Thursday, April 14, 2011

67: Laying the First Tile!

What an exciting day we had! The teacher and I drew the design for the spring mural on the backer board this morning. The design is based on a series of drawings created by individual students. We selected the tree style and many compositional and design elements from about a dozen student drawings. Here some of the students are choosing positions in the mosaic for special animal tiles they created.

This is the completed portion halfway through the day's classes.

Completed portion at the end of the day. Tiles within the tree outline are adhered, the rest are loose tiles from which the students chose. Early in the day I worried that I would put too much of my own mosaic style into the piece by directing the placement of tiles, but I found little need to micromanage as many of the kids had an instinctive feel for tile placement. A constant stream of students surrounded me as they chose the tiles they wanted to lay and handed them to me to "butter" the back with thinset cement. Thinset is the most secure adhesive for an outdoor mosaic that is subjected to constant changes and a wide range in both moisture and temperature. I feel satisfied with this method of laying the tile that we worked out. It allows every student to actively participate in the feel or "hand" of the mosaic, while allowing for adult control over the adhesive. Thinset is not particularly dangerous but as with all cements, it is best to prevent skin contact.

Tiles before and after the glaze firing. 

This project is yet another step forward in owning myself as "artist." Each time I am introduced to a class, many of the students ask me if I am "really an artist." The first time, I hesitated a moment before responding, "Yes," but after all, the school hired me as their Artist in Residence for this project. I would be cheating the school, the teacher and the students if I believed any less of myself. It's interesting to me that, for many, describing oneself as "artist" is something we must grow into, often haltingly and with many growing pains. I wonder if that is the case in other fields.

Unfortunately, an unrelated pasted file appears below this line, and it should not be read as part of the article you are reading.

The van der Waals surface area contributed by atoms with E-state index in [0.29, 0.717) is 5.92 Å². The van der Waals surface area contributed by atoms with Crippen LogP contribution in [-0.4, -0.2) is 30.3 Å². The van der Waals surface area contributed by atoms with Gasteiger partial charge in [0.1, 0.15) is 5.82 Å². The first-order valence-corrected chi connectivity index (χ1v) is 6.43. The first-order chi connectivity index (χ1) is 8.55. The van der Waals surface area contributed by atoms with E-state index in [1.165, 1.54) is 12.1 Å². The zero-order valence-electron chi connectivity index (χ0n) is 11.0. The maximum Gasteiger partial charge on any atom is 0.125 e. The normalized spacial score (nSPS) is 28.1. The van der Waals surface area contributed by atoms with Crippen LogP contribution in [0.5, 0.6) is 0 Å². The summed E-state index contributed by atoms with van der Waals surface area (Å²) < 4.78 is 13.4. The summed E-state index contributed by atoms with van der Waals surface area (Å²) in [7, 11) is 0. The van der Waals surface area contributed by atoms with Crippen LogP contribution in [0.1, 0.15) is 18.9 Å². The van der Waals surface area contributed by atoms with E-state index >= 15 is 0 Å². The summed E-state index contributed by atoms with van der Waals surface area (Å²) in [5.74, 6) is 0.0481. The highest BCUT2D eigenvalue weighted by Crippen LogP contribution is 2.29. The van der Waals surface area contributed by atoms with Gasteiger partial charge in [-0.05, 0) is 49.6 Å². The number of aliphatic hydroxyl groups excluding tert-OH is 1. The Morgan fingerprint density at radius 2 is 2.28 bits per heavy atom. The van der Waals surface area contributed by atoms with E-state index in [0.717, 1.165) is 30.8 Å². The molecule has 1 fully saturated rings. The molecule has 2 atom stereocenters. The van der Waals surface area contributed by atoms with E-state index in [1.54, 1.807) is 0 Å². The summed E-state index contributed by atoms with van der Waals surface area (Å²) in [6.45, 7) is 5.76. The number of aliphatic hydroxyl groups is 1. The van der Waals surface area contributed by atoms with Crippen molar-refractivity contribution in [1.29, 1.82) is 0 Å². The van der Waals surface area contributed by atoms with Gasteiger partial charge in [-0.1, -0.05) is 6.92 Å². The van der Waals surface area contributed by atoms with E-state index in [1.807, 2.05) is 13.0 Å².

Lovely maple helicopters as I left the school today.


  1. Johannah, I'm right there with you. I actually refuse to refer to myself as an Artist. To me, that implies that everyone else is other than artist, which I don't buy. So I correct with specificity. Metal artist, artist-Blacksmith, sculptor, woodworker, ceramicist, etc. I feel your pain.

  2. this is just so wonderful and i'm so glad to get to be on this journey with you through your blog. i know how hard it can be to own that you are an artist. i agree that you owe it to the kids to own it so that they can too someday! you show them it is possible to make a career out of practicing your art. very inspiring.

  3. Own it! And it's amazing to me that even somebody like Josh finds it hard to call himself an artist, after many years of working in artistic endeavors. It would be interesting to read accounts from people who identify as artists, about how they came to embrace that identity.

  4. Josh, that is such an interesting point. I always feel a little frustrated when I hear someone say they are "not artistic," as if artistic abilities are not learned skills. Sure, it comes more easily to some than others, but I think *everybody* can be an artist to some degree.

    Jacqui, thanks for pointing out that by owning it with the kids, I am setting an example for the kids.

    Jess, that would make an interesting book or NPR show. I can picture the topic on Talk of the Nation.